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R&B - Released November 2, 2018 | UMGRI Interscope

U.K. singer Jacob Banks took a long, slow road to his debut studio album Village, first releasing his genre-bending take on blues-indebted R&B on a 2013 EP and trickling out tracks and brief collections from there. While colorful and shifting styles have always been a part of Banks' music, Village offers the highest-definition presentation of his many approaches, as he plays with sonic switch-ups and wandering moods across the 15 spacious tracks. The album starts with the bombastic single "Chainsmoking," where Banks' baritone guides the aching song through a mesh of rocked-out blues and dubstep bass. This pastiche approach comes up a lot on Village, with several songs flitting between different musical modes and sometimes turning on a dime. "Love Ain't Enough" is perhaps the most intense example of this nervous genre switching, as Banks begins the tune as a bass-heavy blues-pop lament and ends it as a full-on ragga drum'n'bass, complete with breakbeat samples and dubbed-out deejay toasting. Moments of neo-soul, tropical pop, and dubstep show up from moment to moment and "Keeps Me Going" ties pop production to Nigerian rhythms, as Banks reflects on his early life there. When he stays on one page long enough, the results can be powerful. The dark and dramatic ballad "Unknown (To You)" would sound at home in a post-break-up montage of any big-romantic comedy, boiling heartbreak down into something accessible and immediate. The more subdued "Slow Up" reads like a letter from Banks to his younger self, hoping to impart everything he's learned over a beautifully atmospheric track. For all its strengths, Village is inconsistent and the songs often seem to be aiming for sentiments they don't quite reach. Overloaded with ideas, several songs on the second half could have been left off the album and resulted in a bolder whole. Though Banks never drowns under his own ambition on Village, the album struggles with focus. Inspired songs compete with lesser tracks in almost equal numbers, giving the album more of a mixtape feel than the statement it could have made with more fastidious editing. © Fred Thomas /TiVo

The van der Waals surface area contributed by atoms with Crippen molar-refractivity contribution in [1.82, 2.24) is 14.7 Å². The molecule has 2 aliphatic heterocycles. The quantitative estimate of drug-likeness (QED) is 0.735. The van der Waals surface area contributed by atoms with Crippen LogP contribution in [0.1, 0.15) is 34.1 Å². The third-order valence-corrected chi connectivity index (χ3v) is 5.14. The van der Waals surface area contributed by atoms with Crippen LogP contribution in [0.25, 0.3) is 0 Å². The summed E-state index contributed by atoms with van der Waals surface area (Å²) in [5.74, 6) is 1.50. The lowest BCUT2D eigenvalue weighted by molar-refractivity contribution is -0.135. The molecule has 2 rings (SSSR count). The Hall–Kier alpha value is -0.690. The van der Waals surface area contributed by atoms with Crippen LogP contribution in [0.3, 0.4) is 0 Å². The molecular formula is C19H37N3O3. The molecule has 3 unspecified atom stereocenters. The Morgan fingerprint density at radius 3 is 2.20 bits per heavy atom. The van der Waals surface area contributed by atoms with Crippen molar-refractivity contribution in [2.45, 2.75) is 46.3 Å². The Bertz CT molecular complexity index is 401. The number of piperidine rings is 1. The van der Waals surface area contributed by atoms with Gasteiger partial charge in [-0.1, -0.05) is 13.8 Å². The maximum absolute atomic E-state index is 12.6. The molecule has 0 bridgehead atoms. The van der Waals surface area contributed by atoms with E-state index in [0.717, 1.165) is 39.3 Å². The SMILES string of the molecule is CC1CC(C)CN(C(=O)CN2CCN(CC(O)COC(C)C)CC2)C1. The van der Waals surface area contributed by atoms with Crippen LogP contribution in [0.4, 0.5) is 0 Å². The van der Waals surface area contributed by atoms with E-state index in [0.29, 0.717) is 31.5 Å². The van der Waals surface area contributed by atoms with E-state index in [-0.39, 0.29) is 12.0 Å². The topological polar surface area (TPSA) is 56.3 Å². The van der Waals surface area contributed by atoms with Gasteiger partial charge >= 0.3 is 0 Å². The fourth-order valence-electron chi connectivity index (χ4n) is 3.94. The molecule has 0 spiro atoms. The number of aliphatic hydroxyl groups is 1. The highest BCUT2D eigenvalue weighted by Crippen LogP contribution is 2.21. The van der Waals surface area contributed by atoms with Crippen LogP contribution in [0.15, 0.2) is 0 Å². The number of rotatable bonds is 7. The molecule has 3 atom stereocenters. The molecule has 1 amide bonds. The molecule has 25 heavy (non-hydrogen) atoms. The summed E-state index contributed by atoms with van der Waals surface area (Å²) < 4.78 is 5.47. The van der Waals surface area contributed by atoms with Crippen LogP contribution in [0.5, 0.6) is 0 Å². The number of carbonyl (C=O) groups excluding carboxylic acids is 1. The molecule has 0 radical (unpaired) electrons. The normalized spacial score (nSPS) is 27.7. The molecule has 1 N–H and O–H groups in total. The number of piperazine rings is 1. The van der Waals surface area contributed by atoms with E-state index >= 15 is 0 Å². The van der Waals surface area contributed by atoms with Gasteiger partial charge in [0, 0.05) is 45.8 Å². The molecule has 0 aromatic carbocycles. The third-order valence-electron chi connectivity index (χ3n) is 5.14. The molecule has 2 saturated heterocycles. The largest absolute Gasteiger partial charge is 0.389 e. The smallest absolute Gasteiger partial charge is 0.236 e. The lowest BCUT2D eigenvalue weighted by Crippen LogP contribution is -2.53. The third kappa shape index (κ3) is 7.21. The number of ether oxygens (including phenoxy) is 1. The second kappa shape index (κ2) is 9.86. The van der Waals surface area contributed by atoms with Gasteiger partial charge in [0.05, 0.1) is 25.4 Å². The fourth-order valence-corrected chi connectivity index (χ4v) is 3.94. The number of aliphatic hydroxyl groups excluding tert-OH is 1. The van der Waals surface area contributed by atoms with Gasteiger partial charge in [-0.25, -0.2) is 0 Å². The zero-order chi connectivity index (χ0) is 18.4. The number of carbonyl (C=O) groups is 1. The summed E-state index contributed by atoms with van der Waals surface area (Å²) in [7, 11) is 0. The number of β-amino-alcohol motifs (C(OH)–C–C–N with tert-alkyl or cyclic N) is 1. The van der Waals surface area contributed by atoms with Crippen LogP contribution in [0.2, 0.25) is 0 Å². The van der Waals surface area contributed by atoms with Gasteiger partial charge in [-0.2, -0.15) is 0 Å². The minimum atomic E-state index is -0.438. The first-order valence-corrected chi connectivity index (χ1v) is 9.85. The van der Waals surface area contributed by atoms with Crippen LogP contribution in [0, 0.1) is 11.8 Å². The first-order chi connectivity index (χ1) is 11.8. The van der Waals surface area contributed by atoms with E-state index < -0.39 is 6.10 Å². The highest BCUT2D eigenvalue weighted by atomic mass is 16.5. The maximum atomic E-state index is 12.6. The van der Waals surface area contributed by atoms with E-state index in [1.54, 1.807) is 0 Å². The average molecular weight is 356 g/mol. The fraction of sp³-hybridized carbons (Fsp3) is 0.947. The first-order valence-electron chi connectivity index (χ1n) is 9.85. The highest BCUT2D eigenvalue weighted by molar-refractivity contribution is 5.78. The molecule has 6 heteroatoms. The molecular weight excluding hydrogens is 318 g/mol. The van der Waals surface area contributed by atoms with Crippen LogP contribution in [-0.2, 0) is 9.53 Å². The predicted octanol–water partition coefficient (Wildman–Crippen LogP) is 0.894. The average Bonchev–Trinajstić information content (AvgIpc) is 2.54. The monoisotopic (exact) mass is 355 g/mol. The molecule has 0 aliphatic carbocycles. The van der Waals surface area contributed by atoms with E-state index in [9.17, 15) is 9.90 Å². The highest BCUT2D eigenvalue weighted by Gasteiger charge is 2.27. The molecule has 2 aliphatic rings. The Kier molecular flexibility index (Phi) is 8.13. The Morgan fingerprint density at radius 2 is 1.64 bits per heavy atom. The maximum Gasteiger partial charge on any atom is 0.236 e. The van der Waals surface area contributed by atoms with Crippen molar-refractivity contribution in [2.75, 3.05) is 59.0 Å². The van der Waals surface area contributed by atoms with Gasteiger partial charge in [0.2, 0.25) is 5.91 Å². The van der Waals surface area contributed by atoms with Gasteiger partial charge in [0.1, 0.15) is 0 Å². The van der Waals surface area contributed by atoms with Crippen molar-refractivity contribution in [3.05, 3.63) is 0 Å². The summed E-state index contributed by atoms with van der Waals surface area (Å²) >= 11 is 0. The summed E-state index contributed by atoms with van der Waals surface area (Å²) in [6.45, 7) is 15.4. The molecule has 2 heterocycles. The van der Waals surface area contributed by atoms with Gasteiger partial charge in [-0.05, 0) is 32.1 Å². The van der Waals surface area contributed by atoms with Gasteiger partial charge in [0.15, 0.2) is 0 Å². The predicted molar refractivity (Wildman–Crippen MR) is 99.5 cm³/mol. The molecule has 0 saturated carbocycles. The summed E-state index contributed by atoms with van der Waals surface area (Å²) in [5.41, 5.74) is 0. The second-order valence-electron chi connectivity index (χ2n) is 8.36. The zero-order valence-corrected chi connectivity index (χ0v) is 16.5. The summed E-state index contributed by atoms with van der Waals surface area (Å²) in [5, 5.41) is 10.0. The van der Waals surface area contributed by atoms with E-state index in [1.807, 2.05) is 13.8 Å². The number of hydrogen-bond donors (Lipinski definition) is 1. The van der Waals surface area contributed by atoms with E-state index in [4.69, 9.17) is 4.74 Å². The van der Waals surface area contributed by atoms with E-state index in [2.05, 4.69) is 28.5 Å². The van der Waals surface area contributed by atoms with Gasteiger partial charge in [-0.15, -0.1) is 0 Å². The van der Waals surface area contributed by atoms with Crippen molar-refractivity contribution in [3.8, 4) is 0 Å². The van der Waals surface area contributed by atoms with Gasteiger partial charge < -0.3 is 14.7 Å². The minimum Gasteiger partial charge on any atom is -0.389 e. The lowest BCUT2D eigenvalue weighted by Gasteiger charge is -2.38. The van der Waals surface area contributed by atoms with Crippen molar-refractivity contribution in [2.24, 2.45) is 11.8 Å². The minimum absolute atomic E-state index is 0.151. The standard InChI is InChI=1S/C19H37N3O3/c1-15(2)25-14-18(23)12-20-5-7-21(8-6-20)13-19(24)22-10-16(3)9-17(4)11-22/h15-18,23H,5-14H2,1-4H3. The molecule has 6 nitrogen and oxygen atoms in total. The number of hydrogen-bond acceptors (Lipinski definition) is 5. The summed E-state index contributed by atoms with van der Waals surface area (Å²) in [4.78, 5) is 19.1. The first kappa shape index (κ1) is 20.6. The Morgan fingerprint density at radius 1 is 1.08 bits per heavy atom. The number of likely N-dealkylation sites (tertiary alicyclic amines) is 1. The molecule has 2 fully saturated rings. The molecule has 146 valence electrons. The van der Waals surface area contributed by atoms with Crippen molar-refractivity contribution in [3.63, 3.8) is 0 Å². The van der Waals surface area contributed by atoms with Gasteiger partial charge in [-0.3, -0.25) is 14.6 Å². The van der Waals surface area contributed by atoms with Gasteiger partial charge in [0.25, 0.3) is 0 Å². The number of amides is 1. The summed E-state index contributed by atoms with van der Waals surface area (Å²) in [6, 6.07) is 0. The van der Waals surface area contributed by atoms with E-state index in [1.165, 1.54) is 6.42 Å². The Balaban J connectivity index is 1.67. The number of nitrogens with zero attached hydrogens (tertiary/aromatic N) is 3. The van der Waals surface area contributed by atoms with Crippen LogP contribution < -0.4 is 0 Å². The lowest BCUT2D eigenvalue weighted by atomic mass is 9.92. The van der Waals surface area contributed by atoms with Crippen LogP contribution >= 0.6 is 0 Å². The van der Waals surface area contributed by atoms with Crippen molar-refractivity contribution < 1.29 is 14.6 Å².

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Alternative & Indie - Released June 10, 2016 | UMGRI Interscope

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Alternative & Indie - Released January 19, 2018 | UMGRI Interscope

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Film Soundtracks - Released June 3, 2016 | UMGRI Interscope

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Film Soundtracks - Released March 30, 2017 | UMGRI Interscope

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Film Soundtracks - Released May 18, 2018 | UMGRI Interscope

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Pop - Released April 5, 2019 | UMGRI Interscope

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Film Soundtracks - Released August 23, 2019 | UMGRI Interscope

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Alternative & Indie - Released April 23, 2020 | UMGRI Interscope

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Film Soundtracks - Released May 27, 2016 | UMGRI Interscope

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Ambient/New Age - Released October 6, 2017 | UMGRI Interscope

Booklet